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I'm beginning to prefer Baldur's Gate 3 on PS5

Trigger happy.

Looking down on a character in Baldur's Gate 3 asleep - or unconscious - on a beach. We see their head and shoulders. They are feminine looking, with orange hair, pink skin, pointed ears, and a white neck tattoo. They are pretty darn cool.
Image credit: Eurogamer / Larian

I've been playing Baldur's Gate 3 on console, on PlayStation 5, and I warn you, I'm becoming dangerously enthusiastic about it. There are even ways in which I - and I can barely bring myself to say this - prefer it to playing on PC. I did warn you!

It's not what I expected. I expected to prefer the PC version, the lead platform, the home of Baldur's Gate. But I cannot shake the feeling that, while lazily thumbing my way around the game on PS5, this is a more pleasurable way to play.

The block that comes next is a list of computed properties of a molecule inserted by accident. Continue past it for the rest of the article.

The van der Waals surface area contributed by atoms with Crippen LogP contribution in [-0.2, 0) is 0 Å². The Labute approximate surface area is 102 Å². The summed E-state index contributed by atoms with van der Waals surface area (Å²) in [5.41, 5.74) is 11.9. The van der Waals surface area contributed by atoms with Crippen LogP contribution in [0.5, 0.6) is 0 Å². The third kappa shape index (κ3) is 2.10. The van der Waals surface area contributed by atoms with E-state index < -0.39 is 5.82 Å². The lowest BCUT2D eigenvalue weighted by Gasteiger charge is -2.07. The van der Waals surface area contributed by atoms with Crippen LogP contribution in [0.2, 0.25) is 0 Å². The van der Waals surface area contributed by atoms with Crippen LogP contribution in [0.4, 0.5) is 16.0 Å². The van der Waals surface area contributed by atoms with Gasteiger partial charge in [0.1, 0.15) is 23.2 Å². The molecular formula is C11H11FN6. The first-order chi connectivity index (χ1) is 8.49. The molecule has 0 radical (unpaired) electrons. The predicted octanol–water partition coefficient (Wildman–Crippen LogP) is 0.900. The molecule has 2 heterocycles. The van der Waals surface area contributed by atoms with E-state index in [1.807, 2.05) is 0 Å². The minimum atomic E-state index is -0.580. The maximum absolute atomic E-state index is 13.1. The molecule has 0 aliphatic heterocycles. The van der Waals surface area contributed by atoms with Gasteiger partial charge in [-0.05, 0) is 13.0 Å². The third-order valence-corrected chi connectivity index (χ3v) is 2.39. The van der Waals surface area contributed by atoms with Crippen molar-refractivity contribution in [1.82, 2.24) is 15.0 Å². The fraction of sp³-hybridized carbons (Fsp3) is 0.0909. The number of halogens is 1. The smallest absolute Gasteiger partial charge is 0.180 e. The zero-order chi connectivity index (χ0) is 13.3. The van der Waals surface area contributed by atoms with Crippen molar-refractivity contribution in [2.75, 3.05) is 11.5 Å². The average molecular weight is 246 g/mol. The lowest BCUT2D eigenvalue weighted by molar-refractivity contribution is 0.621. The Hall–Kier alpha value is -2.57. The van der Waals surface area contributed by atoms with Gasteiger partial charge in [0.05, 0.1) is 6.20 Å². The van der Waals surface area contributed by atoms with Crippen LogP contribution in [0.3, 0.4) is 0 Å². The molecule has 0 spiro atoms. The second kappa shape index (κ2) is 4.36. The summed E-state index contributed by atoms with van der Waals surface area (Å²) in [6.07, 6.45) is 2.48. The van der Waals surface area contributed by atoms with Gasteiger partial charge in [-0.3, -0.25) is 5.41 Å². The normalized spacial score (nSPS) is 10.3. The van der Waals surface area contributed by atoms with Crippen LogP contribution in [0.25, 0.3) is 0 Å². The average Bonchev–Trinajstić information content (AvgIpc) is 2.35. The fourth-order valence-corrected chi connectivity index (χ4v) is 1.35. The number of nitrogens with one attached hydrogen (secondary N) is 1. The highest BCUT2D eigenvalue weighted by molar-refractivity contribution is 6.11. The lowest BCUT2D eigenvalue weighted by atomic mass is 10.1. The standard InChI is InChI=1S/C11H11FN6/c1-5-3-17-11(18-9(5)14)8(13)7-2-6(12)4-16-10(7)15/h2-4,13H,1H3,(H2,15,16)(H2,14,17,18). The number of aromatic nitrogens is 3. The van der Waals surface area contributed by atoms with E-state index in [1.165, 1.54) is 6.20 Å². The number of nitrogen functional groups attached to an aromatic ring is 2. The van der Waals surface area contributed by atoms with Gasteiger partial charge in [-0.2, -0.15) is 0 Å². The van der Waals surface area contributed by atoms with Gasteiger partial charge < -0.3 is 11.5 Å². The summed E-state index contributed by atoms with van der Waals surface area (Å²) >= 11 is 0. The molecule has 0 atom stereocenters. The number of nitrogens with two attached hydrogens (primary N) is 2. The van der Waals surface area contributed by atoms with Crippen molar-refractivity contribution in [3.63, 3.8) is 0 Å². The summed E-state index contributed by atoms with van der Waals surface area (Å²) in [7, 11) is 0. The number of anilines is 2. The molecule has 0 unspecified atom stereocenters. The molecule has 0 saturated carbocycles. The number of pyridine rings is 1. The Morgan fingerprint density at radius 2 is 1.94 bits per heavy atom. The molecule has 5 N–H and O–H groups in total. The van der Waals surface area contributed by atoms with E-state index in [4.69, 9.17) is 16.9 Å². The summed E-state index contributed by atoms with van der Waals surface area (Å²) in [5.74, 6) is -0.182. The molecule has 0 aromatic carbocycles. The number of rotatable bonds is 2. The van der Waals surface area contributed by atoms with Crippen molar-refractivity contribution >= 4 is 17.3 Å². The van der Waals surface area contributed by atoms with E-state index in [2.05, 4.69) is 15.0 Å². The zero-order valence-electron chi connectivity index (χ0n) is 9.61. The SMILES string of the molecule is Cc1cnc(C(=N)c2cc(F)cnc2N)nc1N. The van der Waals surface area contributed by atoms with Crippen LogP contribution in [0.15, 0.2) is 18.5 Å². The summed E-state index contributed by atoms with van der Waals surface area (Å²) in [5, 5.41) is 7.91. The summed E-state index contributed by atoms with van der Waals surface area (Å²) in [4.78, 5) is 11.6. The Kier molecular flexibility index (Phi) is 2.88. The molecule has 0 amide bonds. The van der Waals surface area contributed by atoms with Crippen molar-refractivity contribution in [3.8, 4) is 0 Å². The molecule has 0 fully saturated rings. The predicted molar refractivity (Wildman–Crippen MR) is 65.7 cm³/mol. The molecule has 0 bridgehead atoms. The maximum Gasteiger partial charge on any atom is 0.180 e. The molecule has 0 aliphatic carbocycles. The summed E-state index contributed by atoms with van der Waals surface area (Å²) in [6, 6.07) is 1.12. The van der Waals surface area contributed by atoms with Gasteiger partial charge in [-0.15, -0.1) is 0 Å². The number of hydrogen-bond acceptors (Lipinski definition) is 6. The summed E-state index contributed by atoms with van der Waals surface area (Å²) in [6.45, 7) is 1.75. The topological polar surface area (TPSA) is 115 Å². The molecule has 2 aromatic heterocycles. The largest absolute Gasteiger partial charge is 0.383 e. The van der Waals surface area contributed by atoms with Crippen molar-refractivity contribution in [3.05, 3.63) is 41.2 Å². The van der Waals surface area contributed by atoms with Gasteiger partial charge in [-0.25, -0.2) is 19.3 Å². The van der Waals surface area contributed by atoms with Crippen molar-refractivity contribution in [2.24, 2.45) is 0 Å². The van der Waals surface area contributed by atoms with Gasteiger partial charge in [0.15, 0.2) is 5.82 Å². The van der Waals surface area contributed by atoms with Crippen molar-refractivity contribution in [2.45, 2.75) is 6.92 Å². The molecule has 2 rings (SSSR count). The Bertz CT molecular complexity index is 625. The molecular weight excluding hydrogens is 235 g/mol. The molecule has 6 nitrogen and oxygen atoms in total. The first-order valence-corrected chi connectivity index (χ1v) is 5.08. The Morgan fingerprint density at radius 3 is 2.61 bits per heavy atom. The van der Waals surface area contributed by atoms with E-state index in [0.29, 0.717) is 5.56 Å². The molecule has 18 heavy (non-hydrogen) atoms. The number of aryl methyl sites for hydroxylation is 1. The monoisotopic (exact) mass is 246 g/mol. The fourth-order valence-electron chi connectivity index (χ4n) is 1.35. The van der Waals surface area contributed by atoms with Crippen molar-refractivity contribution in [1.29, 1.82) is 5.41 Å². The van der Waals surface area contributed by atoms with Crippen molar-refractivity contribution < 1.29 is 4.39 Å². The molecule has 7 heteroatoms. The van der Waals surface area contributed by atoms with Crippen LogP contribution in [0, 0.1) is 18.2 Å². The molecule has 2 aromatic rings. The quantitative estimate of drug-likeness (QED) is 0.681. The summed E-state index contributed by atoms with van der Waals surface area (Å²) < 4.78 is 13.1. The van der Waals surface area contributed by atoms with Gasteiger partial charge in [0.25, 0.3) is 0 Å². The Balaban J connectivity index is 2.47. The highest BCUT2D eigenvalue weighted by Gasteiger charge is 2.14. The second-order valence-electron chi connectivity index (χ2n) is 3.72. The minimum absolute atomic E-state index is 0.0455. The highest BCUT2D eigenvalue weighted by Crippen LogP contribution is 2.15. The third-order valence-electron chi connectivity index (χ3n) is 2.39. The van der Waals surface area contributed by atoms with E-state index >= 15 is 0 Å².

It's to do with the controller and the environment, and before you say it, yes I know you can achieve the same thing on PC. You can plug in a controller and BG3 will seamlessly switch to the controller UI (this is the case for Steam Deck too); it will even switch to split-screen co-op if you plug a second controller in. And if your PC is hooked up to your television, the environment will also be the same. So what the console is doing isn't theoretically exclusive, though I'd argue it's because of consoles any of it exists.

Aoife has some top tips to get you up to speed if you're playing on PS5.Watch on YouTube

Anyway: Baldur's Gate 3 plays differently on a controller in small but profound ways. The main one is to do with movement. Instead of pointing and clicking to move around, you move a character directly with one of the thumbsticks, while controlling the camera with the other, as in so many other games. And the repercussions of this are larger than you might think.